Since overhead monorail cars tendto sway in the wind or in traveling around curves, sliding pads, made of polyeth .lene, nylon or some other low friction material are provided on the car adapted to contact and slide along the sides of the-one or two lower tubes when the car swaysvBrake pads are also provided with means for pinching the padsagainst the lower tube sides to slow or stop movement of the car along the rail.

Like other tower supported rail or cable systems, a rail may be provided on each side of the towers, at the same or different levels, for travel in the same oropposite directions.

BRIEF DESCRIPTION OF THE DRAWINGS end elevation thereoffthe track being FIG. 3 is an enlarged cross-sectional view of the embodiment of track shown in FIG. 2 and the tired wheel thereon;

FIGS. 4, 5, 6 and 7 are cross-sectional views of other embodiments oftrack according to the invention; and

FIG. b is an enlarged cross-sectional view of another embodiment oftrack used with a dual tired wheel.

DESCRIPTION OF THE PREFERRED EMBODIMENTS Referring to FIGS. 1, 2 and 3 a car It) is suspended from a composite rail 11, supported on arms 12 extending laterally from towers 133.

The car I0 is supported by pneumatic tired wheels 15 mounted on suitable axles on the trucks or bogies I6. Support members I7 extend from the bogies 16 around the side of the rail 11 to the car I0 in conventional manner.

Motors 18, shown as hydraulic motors, drive each of the wheels 15 and are mounted on the bogie 16. The motors 18 are powered and controlled from the car I0, hydraulic connections on or in the support member 17 not being shown. Alternatively motors 18 can be electric motors powered by trol ley wires support on the arms I2 of the towers.

Other cars without motors 18 may be towed behind the car 10 in conventional manner.

The tires 20 on wheels 15 are low-pressure tires of unusual width compared to their diameter and are readily obtainable as agricultural implement tires. The tires shown in FIGS. 1,2 3 and 8 are substantially 1] inches in width and 30 inches in diameter. I

The composite rail 11 comprises a pair of rectangular, here square, upper tubes 21 and a single circular lower tube 22. The tubes 21 are shown 6 inches wide and tube 22 6 inches in diameter. Typically the tubes 21 and 22 have a wall thickness of one-fourth inch but tubes with a greater wall thickness are readily obtainable where rail strength requirements are greater.

At substantially 8 foot intervals along the track 11, the tubes 21 and 22 are secured in spaced relation by platelike webs or diaphragms 24, as shown, secured to the tubes as by welding. The tubes 21 are spaced apart on I] inch centers and their inner and upper surfaces are disposed at substantially a 40 angle to the horizontal so that the upper surfaces slope downward and inward of the rail. The lower tube 22 is spaced below the tubes 21 at a greater spacing for giving the rail greater strength.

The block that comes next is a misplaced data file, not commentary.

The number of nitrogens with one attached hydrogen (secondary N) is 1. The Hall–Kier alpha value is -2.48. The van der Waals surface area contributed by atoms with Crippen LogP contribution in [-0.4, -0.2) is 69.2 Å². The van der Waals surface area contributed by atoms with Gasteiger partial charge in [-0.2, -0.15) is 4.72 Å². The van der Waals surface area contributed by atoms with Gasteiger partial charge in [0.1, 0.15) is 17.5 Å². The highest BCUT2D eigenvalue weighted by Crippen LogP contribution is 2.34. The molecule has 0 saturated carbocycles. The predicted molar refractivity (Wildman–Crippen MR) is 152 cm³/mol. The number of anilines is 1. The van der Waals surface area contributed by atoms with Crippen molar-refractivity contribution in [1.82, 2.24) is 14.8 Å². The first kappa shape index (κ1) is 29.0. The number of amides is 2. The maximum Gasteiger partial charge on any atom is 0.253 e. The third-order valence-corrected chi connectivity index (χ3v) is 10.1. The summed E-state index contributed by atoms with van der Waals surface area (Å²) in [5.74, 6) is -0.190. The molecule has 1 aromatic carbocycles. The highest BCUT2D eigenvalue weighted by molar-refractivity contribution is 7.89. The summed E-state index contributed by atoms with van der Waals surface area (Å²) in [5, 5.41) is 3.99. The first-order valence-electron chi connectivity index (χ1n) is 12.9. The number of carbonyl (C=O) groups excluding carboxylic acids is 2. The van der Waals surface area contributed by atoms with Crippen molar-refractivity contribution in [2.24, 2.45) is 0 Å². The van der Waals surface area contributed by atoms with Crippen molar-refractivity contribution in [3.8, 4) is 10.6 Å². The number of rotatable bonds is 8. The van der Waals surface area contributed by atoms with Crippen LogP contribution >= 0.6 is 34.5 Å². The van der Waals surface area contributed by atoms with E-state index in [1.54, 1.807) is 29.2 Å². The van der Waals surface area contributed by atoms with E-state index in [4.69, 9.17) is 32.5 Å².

It will be understood that portions of track 11 may be curved at any desired radius and may be suitably banked. Tube mills are currently equipped to roll the square tubes on any curve or banked angle desired.

As shown in FIG. 2, pads 25 and 26 are secured to the lower end of member 17 and to the car lll so as to be normally spaced a small distance from the tube 22 on either side. The pads 25 and 26 are curved to conform to the outside curvature of tube 22 and are of polyethylene or nylon or some other lowfriction material was to be adapted to contact and slide along the sides of tube 22 if the car 10 sways because of wind or some other cause. Pad 25, or another pad of wear resistant material, may be movable toward tube 22 by hydraulic or other means to act as a brake. This is indicated by a return spring 27 in FIG. 2. When pad 25, or other brake pad, moves against the tube 22 the latter is pinched between the brake pad and pad 26 to slow or stop the car 10.

In FIG. 4, a modified form of track 30 is shown having square upper tubes 31, 31 and a square lower tube 32, the tubes being secured in spaced relation by the web 33.

In FIG. 5, another modified form of track 35 is shown having square upper tubes 36 and a pair ofspaced circular lower tubes 37. A web 38 secures the tubes together in spaced relation. With this form of track the pads 25 and 26 are spaced apart a greater distance and, preferably, contact the outer sides of the tubes 37.

In FIG. 6, another modified form of track 40 is shown. The lower tubes 42 as well as the upper tubes. 41 are square and the tubes are secured together by the web 43. With this form of track the pads 25 and 26 of the car are V-shaped in cross section to conform to the outer sides of the lower tubes 42.

In FIG. 7, another modified form of composite track 45 is shown having a pair of circular upper tubes 46 and a circular lower tube 47 secured together by the web 48. With this form of track, the tires 20 of the car assume a concave shape at their sides where the tire comes into contact with the curved upper surfaces of the tubes 46, 46.